WASHINGTON - D.C. Mayor Muriel Bowser’s latest budget paves the way for 347 police officers to be hired this fiscal year so that the Metropolitan Police Department (MPD) can be closer to reaching 4,000 total members.
The head of the D.C. Council has responded to the mayor's budget with a request to audit the police department.
Earlier this month, Council Chair Phil Mendelson sent a request to D.C. Auditor Kathleen Patterson asking for among other things, a review of staffing levels, staffing responsibilities, and the impact of civilian department members on police duties. The request does not specifically ask whether more officers should be hired, according to Mendelson’s office.
"If they’re proposing an audit as a way to sidestep that responsibility, I’m opposed to it," said Mayor Bowser when recently asked about the audit request.
Another issue the mayor expressed concern about was how many MPD members would need to be involved for the D.C. Auditor to conduct the review.
"I can’t afford for those people to be occupied with anything other than crime-fighting right now, so that would be my concern," she added.
The Mayor’s calls to hire more officers arrive as the District continues to deal with a crime wave that swelled during the COVID-19 pandemic. Last year, murders in the District hit a number not seen in nearly two decades. And according to MPD, total violent crime is up 28% from this same time last year.
The D.C. Police Union recently released a YouTube ad blaming the D.C. Council Chair along with the Chair of the Judiciary and Public Safety Committee for the spike in crime and drop in police department numbers.
The D.C. Council had passed legislation that curtailed police actions after national anti-police brutality protests in 2020. The council and the mayor have gone back and forth about who’s responsible for pulling police funding. However, it appears some attitudes toward policing in the District have changed – in the past year especially.
D.C. isn’t the only city seeing an increase in crime. Groups like the Pew Research Center and the FBI reported an unprecedented spike in murders nationwide in 2020.
MPD confirmed with FOX 5 on Tuesday there are currently 3,522 sworn members — a figure "well below" previous department counts, according to The Washington Post.
MPD provided FOX 5 with the following breakdown of its 3,522 members:
- Total officers working on patrols and not desk assignments2,907 total sworn members working on patrol615 sworn members assigned in a non-patrol role
- Officers not currently working for medical purposes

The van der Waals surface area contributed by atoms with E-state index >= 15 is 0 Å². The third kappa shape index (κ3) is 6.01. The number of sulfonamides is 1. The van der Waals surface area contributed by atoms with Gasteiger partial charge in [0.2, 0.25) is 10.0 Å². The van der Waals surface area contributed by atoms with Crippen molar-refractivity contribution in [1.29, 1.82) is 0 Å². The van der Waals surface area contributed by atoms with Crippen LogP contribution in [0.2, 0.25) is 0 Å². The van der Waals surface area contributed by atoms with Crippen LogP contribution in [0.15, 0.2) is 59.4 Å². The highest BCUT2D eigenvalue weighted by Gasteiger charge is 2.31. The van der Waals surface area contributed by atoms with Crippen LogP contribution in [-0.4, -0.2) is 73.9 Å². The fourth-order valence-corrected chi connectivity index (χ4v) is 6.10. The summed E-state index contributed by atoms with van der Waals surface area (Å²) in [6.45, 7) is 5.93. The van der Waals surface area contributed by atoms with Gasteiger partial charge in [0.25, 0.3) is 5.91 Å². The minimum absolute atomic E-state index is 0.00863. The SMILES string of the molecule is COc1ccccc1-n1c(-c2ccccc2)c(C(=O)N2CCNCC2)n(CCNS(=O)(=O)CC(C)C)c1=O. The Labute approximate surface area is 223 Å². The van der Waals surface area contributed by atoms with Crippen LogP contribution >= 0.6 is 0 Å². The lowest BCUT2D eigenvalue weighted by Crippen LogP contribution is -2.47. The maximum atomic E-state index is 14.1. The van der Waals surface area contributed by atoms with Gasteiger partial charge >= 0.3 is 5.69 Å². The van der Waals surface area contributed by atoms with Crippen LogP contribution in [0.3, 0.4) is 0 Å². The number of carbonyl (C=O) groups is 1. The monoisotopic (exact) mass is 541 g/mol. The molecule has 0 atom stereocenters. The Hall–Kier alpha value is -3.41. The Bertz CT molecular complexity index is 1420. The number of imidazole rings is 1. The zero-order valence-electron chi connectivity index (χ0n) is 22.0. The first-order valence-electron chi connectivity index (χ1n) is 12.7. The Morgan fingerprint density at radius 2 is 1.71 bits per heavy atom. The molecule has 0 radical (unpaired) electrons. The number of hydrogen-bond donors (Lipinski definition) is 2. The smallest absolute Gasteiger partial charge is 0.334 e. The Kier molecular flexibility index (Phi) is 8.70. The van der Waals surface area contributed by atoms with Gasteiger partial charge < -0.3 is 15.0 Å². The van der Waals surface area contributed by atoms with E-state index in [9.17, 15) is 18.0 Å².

120 total sworn members on long term sick leave
143 total sworn members on limited duty
- Officers on some type of no contact, desk assignment or leave due to an investigation8 sworn members on administrative leave8 sworn members on indefinite suspension53 sworn members on non-contact31 sworn members on military leave
- Officers slated for retirement/attrition this year60 separations currently scheduled
The breakdown appears to show about 82.5% of its 3,522 members working on patrol and about 5% on some kind of leave, medical or due to an investigation (military leave not included in that estimate). Long before this crime wave, other District officials have been calling for more officers to be hired.
The last time the D.C. Auditor’s Office studied patrol services was about seven years ago. Looking at a very small sample, the office found officers were only spending about 22% of their time on service calls. This was much less than the time other departments were spending on service calls, signifying a red flag for the D.C. Auditor.
"If for example, that 22% figure was throughout the department and a solid number, which I say it was very tiny sample, if that were true it would mean we possibly need fewer officers on patrol," Patterson said. "We need fewer officers overall. So it just merits study." Patterson told FOX 5 that from what she’s seen and heard, many community members are concerned with police visibility and response time.
D.C. Police Chief Robert Contee recently told the D.C. Council that response times have increased up to 90 seconds due to staffing shortages and the increase in crime. This is something Patterson tells FOX 5 an audit could analyze.
Patterson said her office put a request for a proposal out to see what firms with law enforcement expertise would be available and willing to participate. Once audit beings, it can take up to 10-to-12 months to complete, Patterson told FOX 5.
A spokesperson for Council Chair Mendelson’s office told FOX 5 the Judiciary and Public Safety Committee is expected to vote on the police budget this week. The entire council is then expected to vote on the mayor’s full budget on May 10th, with a second vote planned for May 24th.